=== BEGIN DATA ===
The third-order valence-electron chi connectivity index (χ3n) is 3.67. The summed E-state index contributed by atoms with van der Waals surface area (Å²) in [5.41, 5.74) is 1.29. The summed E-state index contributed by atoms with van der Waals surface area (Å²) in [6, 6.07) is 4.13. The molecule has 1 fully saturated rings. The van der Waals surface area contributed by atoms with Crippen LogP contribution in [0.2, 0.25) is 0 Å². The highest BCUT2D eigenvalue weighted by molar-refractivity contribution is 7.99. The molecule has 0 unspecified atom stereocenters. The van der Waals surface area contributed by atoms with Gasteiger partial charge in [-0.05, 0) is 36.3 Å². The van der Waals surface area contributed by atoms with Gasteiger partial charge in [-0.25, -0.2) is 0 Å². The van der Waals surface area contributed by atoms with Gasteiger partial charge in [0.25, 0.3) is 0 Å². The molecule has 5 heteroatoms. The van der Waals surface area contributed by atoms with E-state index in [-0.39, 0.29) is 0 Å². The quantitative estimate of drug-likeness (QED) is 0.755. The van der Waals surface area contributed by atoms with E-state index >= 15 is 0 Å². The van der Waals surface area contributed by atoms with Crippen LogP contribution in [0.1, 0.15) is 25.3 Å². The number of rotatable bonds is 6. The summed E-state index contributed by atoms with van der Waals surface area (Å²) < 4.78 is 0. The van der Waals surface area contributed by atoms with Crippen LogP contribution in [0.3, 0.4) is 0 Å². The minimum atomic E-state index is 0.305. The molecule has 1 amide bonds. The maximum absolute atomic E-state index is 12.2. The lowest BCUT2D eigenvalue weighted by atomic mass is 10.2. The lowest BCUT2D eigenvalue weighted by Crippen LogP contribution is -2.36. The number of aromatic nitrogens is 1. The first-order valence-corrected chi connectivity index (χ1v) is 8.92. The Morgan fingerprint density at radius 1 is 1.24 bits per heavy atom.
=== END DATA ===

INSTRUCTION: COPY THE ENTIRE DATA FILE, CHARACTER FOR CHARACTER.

The third-order valence-electron chi connectivity index (χ3n) is 3.67. The summed E-state index contributed by atoms with van der Waals surface area (Å²) in [5.41, 5.74) is 1.29. The summed E-state index contributed by atoms with van der Waals surface area (Å²) in [6, 6.07) is 4.13. The molecule has 1 fully saturated rings. The van der Waals surface area contributed by atoms with Crippen LogP contribution in [0.2, 0.25) is 0 Å². The highest BCUT2D eigenvalue weighted by molar-refractivity contribution is 7.99. The molecule has 0 unspecified atom stereocenters. The van der Waals surface area contributed by atoms with Gasteiger partial charge in [-0.05, 0) is 36.3 Å². The van der Waals surface area contributed by atoms with Gasteiger partial charge in [-0.25, -0.2) is 0 Å². The van der Waals surface area contributed by atoms with Gasteiger partial charge in [0.25, 0.3) is 0 Å². The molecule has 5 heteroatoms. The van der Waals surface area contributed by atoms with E-state index in [-0.39, 0.29) is 0 Å². The quantitative estimate of drug-likeness (QED) is 0.755. The van der Waals surface area contributed by atoms with E-state index >= 15 is 0 Å². The van der Waals surface area contributed by atoms with Crippen LogP contribution in [0.1, 0.15) is 25.3 Å². The number of rotatable bonds is 6. The summed E-state index contributed by atoms with van der Waals surface area (Å²) < 4.78 is 0. The van der Waals surface area contributed by atoms with Crippen LogP contribution in [0.3, 0.4) is 0 Å². The minimum atomic E-state index is 0.305. The molecule has 1 amide bonds. The maximum absolute atomic E-state index is 12.2. The lowest BCUT2D eigenvalue weighted by atomic mass is 10.2. The lowest BCUT2D eigenvalue weighted by Crippen LogP contribution is -2.36. The number of aromatic nitrogens is 1. The first-order valence-corrected chi connectivity index (χ1v) is 8.92. The Morgan fingerprint density at radius 1 is 1.24 bits per heavy atom.